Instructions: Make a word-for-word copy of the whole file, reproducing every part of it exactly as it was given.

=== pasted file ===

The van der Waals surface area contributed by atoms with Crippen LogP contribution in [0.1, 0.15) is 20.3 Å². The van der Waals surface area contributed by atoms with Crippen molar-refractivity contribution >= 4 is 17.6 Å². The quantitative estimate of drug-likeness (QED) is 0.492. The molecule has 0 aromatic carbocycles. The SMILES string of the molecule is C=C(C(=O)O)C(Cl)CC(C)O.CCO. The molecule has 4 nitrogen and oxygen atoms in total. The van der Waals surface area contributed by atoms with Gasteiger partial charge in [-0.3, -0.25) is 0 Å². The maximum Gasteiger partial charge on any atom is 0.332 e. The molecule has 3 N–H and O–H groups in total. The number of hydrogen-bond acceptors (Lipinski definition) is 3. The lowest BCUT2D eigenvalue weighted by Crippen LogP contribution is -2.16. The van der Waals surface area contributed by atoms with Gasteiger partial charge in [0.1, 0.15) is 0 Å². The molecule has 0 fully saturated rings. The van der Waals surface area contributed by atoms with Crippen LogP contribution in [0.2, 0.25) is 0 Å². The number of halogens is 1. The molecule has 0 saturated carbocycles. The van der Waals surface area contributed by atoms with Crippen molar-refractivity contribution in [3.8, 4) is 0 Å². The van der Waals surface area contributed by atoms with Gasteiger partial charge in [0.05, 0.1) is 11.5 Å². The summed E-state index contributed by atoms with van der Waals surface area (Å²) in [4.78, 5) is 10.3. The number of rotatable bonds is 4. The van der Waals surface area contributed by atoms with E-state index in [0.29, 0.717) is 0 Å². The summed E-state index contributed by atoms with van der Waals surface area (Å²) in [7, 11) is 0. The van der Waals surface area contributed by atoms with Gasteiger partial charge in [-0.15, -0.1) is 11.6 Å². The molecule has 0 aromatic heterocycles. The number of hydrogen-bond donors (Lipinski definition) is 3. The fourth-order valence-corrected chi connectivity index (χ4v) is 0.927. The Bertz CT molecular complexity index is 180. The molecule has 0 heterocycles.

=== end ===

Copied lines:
The van der Waals surface area contributed by atoms with Crippen LogP contribution in [0.1, 0.15) is 20.3 Å². The van der Waals surface area contributed by atoms with Crippen molar-refractivity contribution >= 4 is 17.6 Å². The quantitative estimate of drug-likeness (QED) is 0.492. The molecule has 0 aromatic carbocycles. The SMILES string of the molecule is C=C(C(=O)O)C(Cl)CC(C)O.CCO. The molecule has 4 nitrogen and oxygen atoms in total. The van der Waals surface area contributed by atoms with Gasteiger partial charge in [-0.3, -0.25) is 0 Å². The maximum Gasteiger partial charge on any atom is 0.332 e. The molecule has 3 N–H and O–H groups in total. The number of hydrogen-bond acceptors (Lipinski definition) is 3. The lowest BCUT2D eigenvalue weighted by Crippen LogP contribution is -2.16. The van der Waals surface area contributed by atoms with Gasteiger partial charge in [0.1, 0.15) is 0 Å². The molecule has 0 fully saturated rings. The van der Waals surface area contributed by atoms with Crippen LogP contribution in [0.2, 0.25) is 0 Å². The number of halogens is 1. The molecule has 0 saturated carbocycles. The van der Waals surface area contributed by atoms with Crippen molar-refractivity contribution in [3.8, 4) is 0 Å². The van der Waals surface area contributed by atoms with Gasteiger partial charge in [0.05, 0.1) is 11.5 Å². The summed E-state index contributed by atoms with van der Waals surface area (Å²) in [4.78, 5) is 10.3. The number of rotatable bonds is 4. The van der Waals surface area contributed by atoms with E-state index in [0.29, 0.717) is 0 Å². The summed E-state index contributed by atoms with van der Waals surface area (Å²) in [7, 11) is 0. The van der Waals surface area contributed by atoms with Gasteiger partial charge in [-0.15, -0.1) is 11.6 Å². The molecule has 0 aromatic heterocycles. The number of hydrogen-bond donors (Lipinski definition) is 3. The fourth-order valence-corrected chi connectivity index (χ4v) is 0.927. The Bertz CT molecular complexity index is 180. The molecule has 0 heterocycles.